Italian: Medieval studies, Dante, Boccaccio, Petrarch, medieval chronicles, historiography, gender studies
Sumptuous Literature: Clothing, Gender and Governance in Fourteenth-Century Italy, my current book project, explores the idea of a "sumptuary ethic" (such as the laws that regulated clothing and displays of wealth) in the thematic treatments of luxurious dress and extravagant spending that can be found in the works of Italy’s “three crowns” of literature: Dante, Boccaccio, and Petrarch, as well as other poets and chroniclers of the period. In order to maintain social order, sumptuary legislation and ecclesiastical admonitions targeted various displays of luxury: excessive spending on clothing, jewelry, and rituals, such as funereal practices and exorbitant wedding dowries. Sumptuous clothing, a visual language of its own that signified status, became an essential part of a poetic language that addressed politics, gender and civic identity.
(See attached CV for complete list.)
Reviewed in: Choice (May 2015) 52: 9; Renaissance Quarterly 69:1 (Spring 2016): 360-362; Modern Language Review 111:2 (April 2016): 558-559; Heliotropia 12-13 (2015-16): 373-77; Nuova informazione bibliografica 2 (April-June 2016): 379-390; Annali d’italianistica 34 (2016): 552-53; Studi sul Boccaccio XLIV (2016): 432-35; Speculum 92:3 (July 2017): 873-75.
Reviewed in: Studi sul Boccaccio XLIV (2016): 429-32; Renaissance Quarterly 70:1 (Spring 2017):372-73; Italian Culture 35:1 (2017): 53-4; The Medieval Review (2/12/16); Studi sul Boccaccio 44 (2016); Annali d’Italianistica 35 (2017): 541-43.
“Conceptions of Women and Gender in the Comedy.” For Approaches to Teaching Dante’s Divine Comedy, second edition. Edited by Christopher Kleinhenz and Kristina Olson. Modern Language Association. Series: Approaches to Teaching World Literature (forthcoming)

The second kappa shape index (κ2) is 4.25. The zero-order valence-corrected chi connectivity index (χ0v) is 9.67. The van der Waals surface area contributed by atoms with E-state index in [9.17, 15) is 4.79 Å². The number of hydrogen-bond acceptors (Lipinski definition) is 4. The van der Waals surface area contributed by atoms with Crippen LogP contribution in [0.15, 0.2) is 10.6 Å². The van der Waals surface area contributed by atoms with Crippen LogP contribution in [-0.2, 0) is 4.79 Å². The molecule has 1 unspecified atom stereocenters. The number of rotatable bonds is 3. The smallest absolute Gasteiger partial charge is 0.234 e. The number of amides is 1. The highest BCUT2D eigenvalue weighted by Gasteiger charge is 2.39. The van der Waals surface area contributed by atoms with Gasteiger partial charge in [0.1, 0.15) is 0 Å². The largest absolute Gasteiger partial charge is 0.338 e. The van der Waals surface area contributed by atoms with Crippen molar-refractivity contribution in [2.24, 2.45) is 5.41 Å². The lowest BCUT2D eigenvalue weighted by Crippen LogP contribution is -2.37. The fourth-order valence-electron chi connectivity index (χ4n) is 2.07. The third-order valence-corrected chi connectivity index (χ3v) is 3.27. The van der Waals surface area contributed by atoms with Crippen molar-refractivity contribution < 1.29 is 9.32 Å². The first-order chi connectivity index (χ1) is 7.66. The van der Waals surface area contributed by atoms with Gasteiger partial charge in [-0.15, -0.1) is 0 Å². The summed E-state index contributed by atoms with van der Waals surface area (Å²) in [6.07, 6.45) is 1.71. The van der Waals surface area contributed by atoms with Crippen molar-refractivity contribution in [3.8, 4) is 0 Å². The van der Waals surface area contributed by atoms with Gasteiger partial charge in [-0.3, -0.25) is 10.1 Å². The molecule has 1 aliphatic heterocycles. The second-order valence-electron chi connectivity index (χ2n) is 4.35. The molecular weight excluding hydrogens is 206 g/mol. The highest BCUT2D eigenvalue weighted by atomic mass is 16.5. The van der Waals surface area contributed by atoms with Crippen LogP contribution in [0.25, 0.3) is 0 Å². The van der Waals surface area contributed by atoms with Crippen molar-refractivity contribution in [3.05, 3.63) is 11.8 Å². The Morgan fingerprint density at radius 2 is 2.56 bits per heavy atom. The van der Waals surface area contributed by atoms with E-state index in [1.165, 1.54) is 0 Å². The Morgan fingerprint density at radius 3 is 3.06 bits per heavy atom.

“The Ethical and Sartorial Geography of the Far East: Tartar Textiles in Boccaccio’s Decameron and Esposizioni,” Le Tre Corone: Rivista internazionale di studi su Dante, Petrarca, Boccaccio (forthcoming, 2019)
“Worse than Dante’s Hell: Parents, Children and Pain at the Border,” Dante Notes, September 28, 2018 (https://www.dantesociety.org/node/132).
“Selected Illustrations from Birk’s Comedy.” Birk Illustrations, Digital Dante. New York, NY: Columbia University Libraries, 2017. (https://digitaldante.columbia.edu/image/birk-illustrations/inferno/)
“Shoes, Gowns, and Turncoats: Reconsidering Cacciaguida’s History of Florentine Fashion and Politics,” Dante Studies: The Annual Publication of the Dante Society of America 134 (2016): 26-47.
“Uncovering the Historical Body of Florence: Dante, Boccaccio and Sumptuary Legislation,” Italian Culture 33:1 (March 2015): 1-15.
“Dante’s Urban American Vernacular: Sandow Birk’s Divine Comedy.” Special Edition: “New Voices in Dante Criticism,” Dante Studies: The Annual Publication of the Dante Society of America 131 (2013): 143-169.
“The Language of Women as Written by Men: Dante, Boccaccio, and Gendered Histories of the Vernacular,” Heliotropia 8-9 (2011-12, http://www.heliotropia.org/08-09/olson.pdf) Reprinted in Heliotropia 700/10: A Boccaccio Anniversary Volume (LED, 2013), pp. 217-236.
Selected poetry from Amelia Rosselli’s Documento. Published in the Italian Poetry Review, volume 4 (Società editrice fiorentina, 2009).
“Resurrecting Dante’s Florence: Figural Realism in the Decameron and the Esposizioni,” Modern Language Notes 124:1 (January 2009): 45-65.
“’Concivis meus’: Petrarch’s Rerum memorandarum libri 2.60, Boccaccio’s Decameron 6.9, and the Specter of Dino del Garbo,” Annali d’Italianistica 24 (2005): 375-80.
At George Mason University:
Thesis Advisor and Reader (at Mason)